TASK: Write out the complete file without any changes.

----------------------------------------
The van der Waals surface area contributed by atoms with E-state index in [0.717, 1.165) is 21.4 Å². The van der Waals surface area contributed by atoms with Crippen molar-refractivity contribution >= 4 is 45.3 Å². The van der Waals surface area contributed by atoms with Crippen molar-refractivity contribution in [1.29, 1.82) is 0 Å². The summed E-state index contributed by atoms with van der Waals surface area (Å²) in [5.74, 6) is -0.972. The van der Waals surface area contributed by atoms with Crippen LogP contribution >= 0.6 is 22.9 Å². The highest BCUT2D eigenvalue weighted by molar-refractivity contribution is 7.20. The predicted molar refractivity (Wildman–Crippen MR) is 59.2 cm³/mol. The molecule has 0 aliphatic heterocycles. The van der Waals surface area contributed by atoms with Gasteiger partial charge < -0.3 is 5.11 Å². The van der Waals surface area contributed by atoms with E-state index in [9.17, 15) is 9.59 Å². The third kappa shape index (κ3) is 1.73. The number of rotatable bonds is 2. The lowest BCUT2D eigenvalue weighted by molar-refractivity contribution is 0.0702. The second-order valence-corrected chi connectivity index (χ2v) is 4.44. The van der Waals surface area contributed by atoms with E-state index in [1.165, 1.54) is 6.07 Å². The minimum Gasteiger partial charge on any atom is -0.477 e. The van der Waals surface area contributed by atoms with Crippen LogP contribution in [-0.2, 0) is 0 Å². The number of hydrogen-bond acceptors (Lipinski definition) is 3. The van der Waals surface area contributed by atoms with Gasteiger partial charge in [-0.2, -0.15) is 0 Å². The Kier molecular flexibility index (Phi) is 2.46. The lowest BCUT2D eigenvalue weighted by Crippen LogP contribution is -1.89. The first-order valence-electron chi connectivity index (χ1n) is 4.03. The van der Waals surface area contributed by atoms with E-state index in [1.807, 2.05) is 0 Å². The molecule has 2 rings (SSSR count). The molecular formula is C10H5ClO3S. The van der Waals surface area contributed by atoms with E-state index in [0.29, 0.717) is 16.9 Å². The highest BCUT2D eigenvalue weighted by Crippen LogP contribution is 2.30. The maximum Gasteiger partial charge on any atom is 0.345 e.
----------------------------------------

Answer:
The van der Waals surface area contributed by atoms with E-state index in [0.717, 1.165) is 21.4 Å². The van der Waals surface area contributed by atoms with Crippen molar-refractivity contribution >= 4 is 45.3 Å². The van der Waals surface area contributed by atoms with Crippen molar-refractivity contribution in [1.29, 1.82) is 0 Å². The summed E-state index contributed by atoms with van der Waals surface area (Å²) in [5.74, 6) is -0.972. The van der Waals surface area contributed by atoms with Crippen LogP contribution >= 0.6 is 22.9 Å². The highest BCUT2D eigenvalue weighted by molar-refractivity contribution is 7.20. The predicted molar refractivity (Wildman–Crippen MR) is 59.2 cm³/mol. The molecule has 0 aliphatic heterocycles. The van der Waals surface area contributed by atoms with Gasteiger partial charge < -0.3 is 5.11 Å². The van der Waals surface area contributed by atoms with E-state index in [9.17, 15) is 9.59 Å². The third kappa shape index (κ3) is 1.73. The number of rotatable bonds is 2. The lowest BCUT2D eigenvalue weighted by molar-refractivity contribution is 0.0702. The second-order valence-corrected chi connectivity index (χ2v) is 4.44. The van der Waals surface area contributed by atoms with E-state index in [1.165, 1.54) is 6.07 Å². The minimum Gasteiger partial charge on any atom is -0.477 e. The van der Waals surface area contributed by atoms with Crippen LogP contribution in [-0.2, 0) is 0 Å². The number of hydrogen-bond acceptors (Lipinski definition) is 3. The van der Waals surface area contributed by atoms with Gasteiger partial charge in [-0.2, -0.15) is 0 Å². The Kier molecular flexibility index (Phi) is 2.46. The lowest BCUT2D eigenvalue weighted by Crippen LogP contribution is -1.89. The first-order valence-electron chi connectivity index (χ1n) is 4.03. The van der Waals surface area contributed by atoms with E-state index in [1.807, 2.05) is 0 Å². The molecule has 2 rings (SSSR count). The molecular formula is C10H5ClO3S. The van der Waals surface area contributed by atoms with E-state index in [0.29, 0.717) is 16.9 Å². The highest BCUT2D eigenvalue weighted by Crippen LogP contribution is 2.30. The maximum Gasteiger partial charge on any atom is 0.345 e.